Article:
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I think that if homosexual people did not flaunt their “difference” and push the envelope for their rights maybe they would be accepted in our churches as anyone else would be who did not demand special treatment. God created homosexual people just the same as everyone else, therefore they have a right to live how they want to. Over the years, feelings have changed about things in the bible. For instance, slavery was accepted as a part of life as was the abysmal treatment of women. So, why not a change in attitude toward homosexuals and a change in attitude… Read more »
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[…] Moreover, local congregations pay for and maintain church property, in trust, but it is owned by the United Methodist Church. As UMC’s General Council on Finance and Administration makes clear, if a church is abandoned or “has to be discontinued because it is ‘broken’ in some way or no longer serving its purpose as a United Methodist church,” the annual conference typically assumes ownership of the property on behalf of the denomination. Schism under uglier terms (see the Presbyterian situation, for example) could mean losing property, carving up pensions. […]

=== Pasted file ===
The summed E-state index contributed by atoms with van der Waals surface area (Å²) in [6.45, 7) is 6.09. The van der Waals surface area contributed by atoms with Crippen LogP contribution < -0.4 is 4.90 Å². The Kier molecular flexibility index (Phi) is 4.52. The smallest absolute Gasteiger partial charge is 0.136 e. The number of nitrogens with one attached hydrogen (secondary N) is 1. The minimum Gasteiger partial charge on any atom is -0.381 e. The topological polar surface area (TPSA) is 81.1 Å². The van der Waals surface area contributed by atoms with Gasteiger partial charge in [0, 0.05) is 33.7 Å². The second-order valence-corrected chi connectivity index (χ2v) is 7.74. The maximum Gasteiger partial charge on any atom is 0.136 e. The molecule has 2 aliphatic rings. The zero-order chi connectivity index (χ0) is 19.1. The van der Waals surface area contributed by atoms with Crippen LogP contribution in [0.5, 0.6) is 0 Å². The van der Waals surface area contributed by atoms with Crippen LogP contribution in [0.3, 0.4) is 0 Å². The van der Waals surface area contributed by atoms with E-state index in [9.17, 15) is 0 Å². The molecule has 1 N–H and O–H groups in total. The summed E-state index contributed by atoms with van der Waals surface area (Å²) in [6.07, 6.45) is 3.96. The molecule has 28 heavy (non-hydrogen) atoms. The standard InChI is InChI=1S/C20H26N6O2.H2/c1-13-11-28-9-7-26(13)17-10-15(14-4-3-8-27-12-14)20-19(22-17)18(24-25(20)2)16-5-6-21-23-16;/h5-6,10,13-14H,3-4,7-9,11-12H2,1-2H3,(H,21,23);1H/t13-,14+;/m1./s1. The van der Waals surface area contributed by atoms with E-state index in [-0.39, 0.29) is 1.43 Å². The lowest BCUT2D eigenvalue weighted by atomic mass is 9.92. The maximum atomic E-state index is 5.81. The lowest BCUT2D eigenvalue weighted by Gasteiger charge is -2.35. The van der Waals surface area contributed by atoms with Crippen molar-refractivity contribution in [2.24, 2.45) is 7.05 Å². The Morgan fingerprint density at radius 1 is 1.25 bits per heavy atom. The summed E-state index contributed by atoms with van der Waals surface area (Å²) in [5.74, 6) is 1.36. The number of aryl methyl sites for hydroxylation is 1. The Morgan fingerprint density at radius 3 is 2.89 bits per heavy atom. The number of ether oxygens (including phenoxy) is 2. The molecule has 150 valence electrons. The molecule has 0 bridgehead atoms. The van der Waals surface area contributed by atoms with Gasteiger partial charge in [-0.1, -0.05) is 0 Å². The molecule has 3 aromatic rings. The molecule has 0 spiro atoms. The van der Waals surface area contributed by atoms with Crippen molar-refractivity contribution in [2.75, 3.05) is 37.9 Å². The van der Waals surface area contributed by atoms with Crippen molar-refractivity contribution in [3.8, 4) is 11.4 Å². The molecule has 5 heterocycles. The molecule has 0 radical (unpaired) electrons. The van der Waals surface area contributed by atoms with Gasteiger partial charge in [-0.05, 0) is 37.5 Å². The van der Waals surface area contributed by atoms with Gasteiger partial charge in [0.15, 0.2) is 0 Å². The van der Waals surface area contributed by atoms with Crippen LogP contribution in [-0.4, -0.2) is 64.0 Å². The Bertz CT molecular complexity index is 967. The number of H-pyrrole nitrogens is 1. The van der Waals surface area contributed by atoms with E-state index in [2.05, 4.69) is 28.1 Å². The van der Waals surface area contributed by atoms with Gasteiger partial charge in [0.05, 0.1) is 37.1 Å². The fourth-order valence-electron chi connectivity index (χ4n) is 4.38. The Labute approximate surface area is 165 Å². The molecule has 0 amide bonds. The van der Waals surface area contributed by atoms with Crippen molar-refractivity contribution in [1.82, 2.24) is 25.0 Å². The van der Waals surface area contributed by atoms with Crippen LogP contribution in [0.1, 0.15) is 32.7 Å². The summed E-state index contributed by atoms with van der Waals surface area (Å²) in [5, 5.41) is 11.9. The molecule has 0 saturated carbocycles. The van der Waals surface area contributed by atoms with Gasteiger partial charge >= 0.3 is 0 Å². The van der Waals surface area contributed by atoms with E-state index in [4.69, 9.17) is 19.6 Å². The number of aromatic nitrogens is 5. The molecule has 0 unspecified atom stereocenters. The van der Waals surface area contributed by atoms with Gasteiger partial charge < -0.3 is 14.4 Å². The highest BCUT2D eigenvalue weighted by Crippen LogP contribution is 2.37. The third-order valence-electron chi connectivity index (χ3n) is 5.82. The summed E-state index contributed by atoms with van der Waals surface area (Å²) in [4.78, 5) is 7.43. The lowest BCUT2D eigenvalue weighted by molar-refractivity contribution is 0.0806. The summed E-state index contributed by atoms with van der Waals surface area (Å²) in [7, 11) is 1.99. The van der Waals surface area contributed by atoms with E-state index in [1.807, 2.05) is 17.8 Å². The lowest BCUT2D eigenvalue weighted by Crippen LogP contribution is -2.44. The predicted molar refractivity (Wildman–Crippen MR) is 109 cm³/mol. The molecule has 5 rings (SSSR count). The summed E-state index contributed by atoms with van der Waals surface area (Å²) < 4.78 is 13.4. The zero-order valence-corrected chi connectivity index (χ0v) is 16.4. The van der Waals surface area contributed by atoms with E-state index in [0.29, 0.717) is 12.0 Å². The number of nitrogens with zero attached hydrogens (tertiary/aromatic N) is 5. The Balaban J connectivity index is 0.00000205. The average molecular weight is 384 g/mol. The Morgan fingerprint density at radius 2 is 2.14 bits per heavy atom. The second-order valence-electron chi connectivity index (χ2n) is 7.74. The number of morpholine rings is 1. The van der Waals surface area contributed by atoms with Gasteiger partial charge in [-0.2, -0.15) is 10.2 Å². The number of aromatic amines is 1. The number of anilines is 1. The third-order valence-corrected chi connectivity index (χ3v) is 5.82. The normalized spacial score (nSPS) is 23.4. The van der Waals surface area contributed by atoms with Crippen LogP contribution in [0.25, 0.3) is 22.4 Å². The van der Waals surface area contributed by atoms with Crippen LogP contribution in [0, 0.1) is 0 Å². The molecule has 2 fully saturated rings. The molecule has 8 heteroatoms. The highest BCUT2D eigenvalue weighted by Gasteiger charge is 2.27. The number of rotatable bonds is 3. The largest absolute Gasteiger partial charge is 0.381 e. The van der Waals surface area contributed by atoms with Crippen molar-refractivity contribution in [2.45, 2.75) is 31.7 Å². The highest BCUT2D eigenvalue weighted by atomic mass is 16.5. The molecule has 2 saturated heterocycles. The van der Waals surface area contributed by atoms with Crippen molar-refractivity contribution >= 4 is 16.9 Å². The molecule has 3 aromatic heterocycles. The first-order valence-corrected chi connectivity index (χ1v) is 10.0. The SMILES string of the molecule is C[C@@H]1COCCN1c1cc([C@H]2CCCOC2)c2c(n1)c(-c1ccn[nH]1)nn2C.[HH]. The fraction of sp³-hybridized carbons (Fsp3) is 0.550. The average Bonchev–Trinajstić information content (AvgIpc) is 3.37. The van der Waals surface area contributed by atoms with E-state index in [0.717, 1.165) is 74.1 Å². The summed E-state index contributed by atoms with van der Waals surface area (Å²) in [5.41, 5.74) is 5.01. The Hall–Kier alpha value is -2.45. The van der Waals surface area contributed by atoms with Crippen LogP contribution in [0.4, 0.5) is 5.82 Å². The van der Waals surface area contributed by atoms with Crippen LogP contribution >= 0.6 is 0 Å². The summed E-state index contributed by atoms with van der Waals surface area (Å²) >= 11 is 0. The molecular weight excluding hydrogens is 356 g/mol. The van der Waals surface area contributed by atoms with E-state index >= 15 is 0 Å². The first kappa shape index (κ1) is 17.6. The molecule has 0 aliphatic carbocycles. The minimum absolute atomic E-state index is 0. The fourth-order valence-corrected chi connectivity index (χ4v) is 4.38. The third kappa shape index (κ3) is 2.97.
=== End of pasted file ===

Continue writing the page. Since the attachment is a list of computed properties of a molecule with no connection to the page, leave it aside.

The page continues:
Alan Hitchner
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I think that God favors authenticity, kindness and integrity over shrewdness. This is a much more serious matter than dollars and budgets. Thousands have been fed milk toast pacified with psycho-babel to the point of where this crisis could no longer be avoided. The ordained ministers, the bishops, district offices, the seminaries the church media, the retired and unretired all wear the responsibility for this as does every member of the methodist church that has yielded to being literally shouted down and scorned by the troops of the pro homosexuality movement and of the homosexual marriage and ordination agenda. If… Read more »